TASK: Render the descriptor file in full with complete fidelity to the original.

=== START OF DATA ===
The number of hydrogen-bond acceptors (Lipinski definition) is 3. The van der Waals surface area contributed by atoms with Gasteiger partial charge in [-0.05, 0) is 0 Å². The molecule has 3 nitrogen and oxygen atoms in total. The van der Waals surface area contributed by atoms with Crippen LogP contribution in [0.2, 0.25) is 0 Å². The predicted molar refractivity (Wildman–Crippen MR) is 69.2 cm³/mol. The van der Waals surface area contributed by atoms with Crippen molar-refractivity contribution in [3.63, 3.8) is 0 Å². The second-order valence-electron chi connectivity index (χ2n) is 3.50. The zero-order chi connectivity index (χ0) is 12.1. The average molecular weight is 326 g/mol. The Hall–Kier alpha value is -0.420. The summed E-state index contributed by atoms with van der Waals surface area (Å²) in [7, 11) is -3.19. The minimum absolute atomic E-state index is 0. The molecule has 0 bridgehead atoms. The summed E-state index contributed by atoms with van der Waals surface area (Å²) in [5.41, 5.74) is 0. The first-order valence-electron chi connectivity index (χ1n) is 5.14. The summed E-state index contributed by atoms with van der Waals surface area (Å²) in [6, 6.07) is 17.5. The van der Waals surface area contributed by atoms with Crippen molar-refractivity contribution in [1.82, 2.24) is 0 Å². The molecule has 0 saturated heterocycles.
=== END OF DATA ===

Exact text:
The number of hydrogen-bond acceptors (Lipinski definition) is 3. The van der Waals surface area contributed by atoms with Gasteiger partial charge in [-0.05, 0) is 0 Å². The molecule has 3 nitrogen and oxygen atoms in total. The van der Waals surface area contributed by atoms with Crippen LogP contribution in [0.2, 0.25) is 0 Å². The predicted molar refractivity (Wildman–Crippen MR) is 69.2 cm³/mol. The van der Waals surface area contributed by atoms with Crippen molar-refractivity contribution in [3.63, 3.8) is 0 Å². The second-order valence-electron chi connectivity index (χ2n) is 3.50. The zero-order chi connectivity index (χ0) is 12.1. The average molecular weight is 326 g/mol. The Hall–Kier alpha value is -0.420. The summed E-state index contributed by atoms with van der Waals surface area (Å²) in [7, 11) is -3.19. The minimum absolute atomic E-state index is 0. The molecule has 0 bridgehead atoms. The summed E-state index contributed by atoms with van der Waals surface area (Å²) in [5.41, 5.74) is 0. The first-order valence-electron chi connectivity index (χ1n) is 5.14. The summed E-state index contributed by atoms with van der Waals surface area (Å²) in [6, 6.07) is 17.5. The van der Waals surface area contributed by atoms with Crippen molar-refractivity contribution in [1.82, 2.24) is 0 Å². The molecule has 0 saturated heterocycles.